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SANTA MONICA, Calif. — The inaugural Class trade show here sought to create an egalitarian vibe as the backdrop for the contemporary and streetwear looks being shown.
This story first appeared in the April 2, 2008 issue of WWD. Subscribe Today.
Retail buyers attending the event at the beachside Santa Monica Civic Auditorium also were treated to complimentary manicures, facials, tea and organic bananas.
Jason Bates, the founder of Class, who operates a showroom at the Cooper Design Space and runs the Coconuts and Bananas trade show in Honolulu, acknowledged that traffic was slow, citing late registrations. About 75 percent of the exhibitors registered just three weeks before the show, which ran March 1 to 3.
An estimated 115 vendors were on board, including Diesel, Triple Five Soul and Linda Loudermilk, as well as emerging lines such as Woven and Operations, which was showcasing workwear-inspired coats with contrasting leather collars and waistband belts from its fall lineup. Bender from the U.K. featured a streetwear influence with camouflage-print shirtdresses and fitted hoodie dresses.
“We wanted it to be relaxed,” Bates said. “That was achieved. We can improve each time.”
The 150 to 200 retailers included Macy’s West, Blue Bee in Santa Barbara, Calif., Villains in San Francisco and Fred Segal Flair in Santa Monica.
“The organizers did a good job of bringing great stores to the show,” said Maria McManus, sales and merchandising director of New York-based Edun, who met with representatives of August from Oakland, Calif., Los Angeles’ Lisa Kline and Wendy Foster in Santa Barbara. Edun’s key fall looks included organic wrap T-shirt dresses, sweater dresses and vests.
Some attendees said the show’s wall-less booths and simple clothing racks gave the venue an open, communal feeling reminiscent of the early days at Project, which holds its semiannual events in New York and Las Vegas.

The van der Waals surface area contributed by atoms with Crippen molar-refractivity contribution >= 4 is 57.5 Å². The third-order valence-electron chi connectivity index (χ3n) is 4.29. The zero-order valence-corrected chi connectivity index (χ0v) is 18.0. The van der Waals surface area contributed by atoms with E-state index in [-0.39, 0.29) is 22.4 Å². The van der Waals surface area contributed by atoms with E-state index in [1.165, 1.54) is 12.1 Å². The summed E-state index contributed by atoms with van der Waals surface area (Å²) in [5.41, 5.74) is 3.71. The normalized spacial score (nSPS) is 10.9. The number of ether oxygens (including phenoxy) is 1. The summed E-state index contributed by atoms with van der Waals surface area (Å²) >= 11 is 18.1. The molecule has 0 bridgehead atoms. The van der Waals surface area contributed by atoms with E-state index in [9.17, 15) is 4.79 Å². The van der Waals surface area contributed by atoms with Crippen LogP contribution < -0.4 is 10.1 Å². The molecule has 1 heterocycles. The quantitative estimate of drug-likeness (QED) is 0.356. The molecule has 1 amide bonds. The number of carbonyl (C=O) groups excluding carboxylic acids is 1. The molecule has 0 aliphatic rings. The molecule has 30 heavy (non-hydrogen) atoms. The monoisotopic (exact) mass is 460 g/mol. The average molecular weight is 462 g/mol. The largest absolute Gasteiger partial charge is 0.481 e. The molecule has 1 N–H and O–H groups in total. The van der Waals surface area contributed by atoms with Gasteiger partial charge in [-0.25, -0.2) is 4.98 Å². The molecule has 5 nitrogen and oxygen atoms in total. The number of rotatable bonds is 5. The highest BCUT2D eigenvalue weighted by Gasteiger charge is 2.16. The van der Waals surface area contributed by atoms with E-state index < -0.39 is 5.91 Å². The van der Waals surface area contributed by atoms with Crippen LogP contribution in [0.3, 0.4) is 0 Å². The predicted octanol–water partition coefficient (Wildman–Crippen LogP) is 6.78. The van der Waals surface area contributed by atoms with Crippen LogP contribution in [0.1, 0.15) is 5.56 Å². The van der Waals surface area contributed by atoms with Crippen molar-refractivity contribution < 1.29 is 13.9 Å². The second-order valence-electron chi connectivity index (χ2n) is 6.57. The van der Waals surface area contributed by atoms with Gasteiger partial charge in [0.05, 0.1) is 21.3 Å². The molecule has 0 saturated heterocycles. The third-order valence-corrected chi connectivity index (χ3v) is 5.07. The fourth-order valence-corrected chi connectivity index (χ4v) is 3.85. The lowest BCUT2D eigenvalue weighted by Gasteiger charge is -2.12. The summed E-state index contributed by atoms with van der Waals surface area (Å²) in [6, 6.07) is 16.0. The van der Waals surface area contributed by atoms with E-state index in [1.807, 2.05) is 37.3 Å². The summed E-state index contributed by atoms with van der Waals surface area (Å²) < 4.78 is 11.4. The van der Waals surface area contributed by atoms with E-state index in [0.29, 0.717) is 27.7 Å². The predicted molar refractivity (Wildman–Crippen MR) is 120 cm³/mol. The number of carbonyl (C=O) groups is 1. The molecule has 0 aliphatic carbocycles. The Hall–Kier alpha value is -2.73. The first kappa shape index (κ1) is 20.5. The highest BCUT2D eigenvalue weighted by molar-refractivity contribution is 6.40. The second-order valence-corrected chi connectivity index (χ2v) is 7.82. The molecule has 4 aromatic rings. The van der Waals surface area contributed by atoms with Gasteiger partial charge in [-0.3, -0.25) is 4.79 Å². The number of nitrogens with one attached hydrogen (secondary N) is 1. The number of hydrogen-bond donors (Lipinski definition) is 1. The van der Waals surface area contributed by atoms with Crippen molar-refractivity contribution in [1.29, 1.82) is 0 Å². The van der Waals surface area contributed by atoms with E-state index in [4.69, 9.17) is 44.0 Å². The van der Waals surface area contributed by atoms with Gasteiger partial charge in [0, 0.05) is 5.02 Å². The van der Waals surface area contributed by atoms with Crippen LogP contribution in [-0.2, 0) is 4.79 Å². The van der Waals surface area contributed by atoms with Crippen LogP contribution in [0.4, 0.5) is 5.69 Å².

“This could be the next Project,” said Marty Bebout, co-owner of Blue Bee, who viewed studded cardigans, twofer sweaters with silk lantern sleeves, gauzy silk polkadot shirts and other items from Quiksilver’s young contemporary line.
Sprinkled in between the booths were accessories lines such as Milan-based Toy Me, featuring quirky silver pendant necklaces with bustiers and skateboards, wholesale priced from $50 to $120; Royal Elastics shoes, and eco-friendly companies selling carbon offsets, or credits, to reduce or remove global warming-causing pollution.
Some vendors were on the same environmentally conscious page. Park City, Utah-based Re:volve Apparel Project creates its ribbed tanks, hoodies and cap-sleeve shirts using recycled plastic bottles and prints colors on them rather than using dyes to save on water waste. Re:volve’s plans call for an extension into other categories this year, said co-owner Joe Tomlinson, who was encouraged by the show’s feedback.
“The folks coming through have been serious” about buying, Tomlinson said.
Bates said he expects a larger turnout at Class for the show’s return Aug. 18 to 20, when buyers can scope out Los Angeles fashions before MAGIC Marketplace starts in Las Vegas.
CLASS BY TYLER BOYE